Sue Smith describes her son as a boy who “held onto the sadness,” until it made him wild. He went into counseling as early as age seven, had his first panic attack at age 13. He cut himself to break the anxiety. He was prescribed Zoloft and other antidepressant medications. He didn’t like those. He really liked marijuana.

“Weed calmed me down, made me stable,” Smith later recalled. “I got high and spent the majority of time with my peers, peers like me. Kids from broken homes who spent their days self-medicating and finding that missing piece in each other’s companionship, though nothing truly fills that void.”

In 2002, he was working at the Stevens Pass ski area 35 miles west of his hometown when, at 18, he decided to move to Seattle, where his girlfriend was attending the University of Washington. Like James Wilson, Smith, then 18, arrived in Seattle as a rural boy on the run. But where Wilson’s religious family suffocated him, Smith’s relations either tormented him or passed him by. Both were drawn here by their aspirations, and love.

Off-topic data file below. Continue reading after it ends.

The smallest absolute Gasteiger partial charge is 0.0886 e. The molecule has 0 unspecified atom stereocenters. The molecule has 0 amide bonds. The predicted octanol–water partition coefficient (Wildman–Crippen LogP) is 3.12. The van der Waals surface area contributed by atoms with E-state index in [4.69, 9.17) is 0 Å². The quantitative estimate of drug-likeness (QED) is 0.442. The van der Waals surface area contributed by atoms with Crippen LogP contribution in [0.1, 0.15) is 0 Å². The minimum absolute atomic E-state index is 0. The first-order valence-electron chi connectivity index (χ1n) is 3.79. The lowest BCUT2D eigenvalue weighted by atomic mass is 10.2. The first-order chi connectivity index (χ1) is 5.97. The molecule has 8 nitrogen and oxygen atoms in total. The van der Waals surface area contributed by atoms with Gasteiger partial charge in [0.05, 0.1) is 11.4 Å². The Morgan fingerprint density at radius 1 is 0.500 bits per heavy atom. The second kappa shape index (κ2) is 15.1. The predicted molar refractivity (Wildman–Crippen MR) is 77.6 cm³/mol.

On Capitol Hill, with its artists, its acceptance, its revelry, Smith found a counterpoint to his countrified upbringing, and he embraced it. His girlfriend broke off their relationship three years later as she prepared to move to California. He couldn’t bring himself to leave Seattle.

Love had given Smith purpose. Without it, he drifted. He smoked his way through the breakup. A friend started selling cocaine, and Smith began a daily coke habit that he sustained for years, eventually using it just to stay awake. He lost his job at Pike Place Market and a great deal of weight.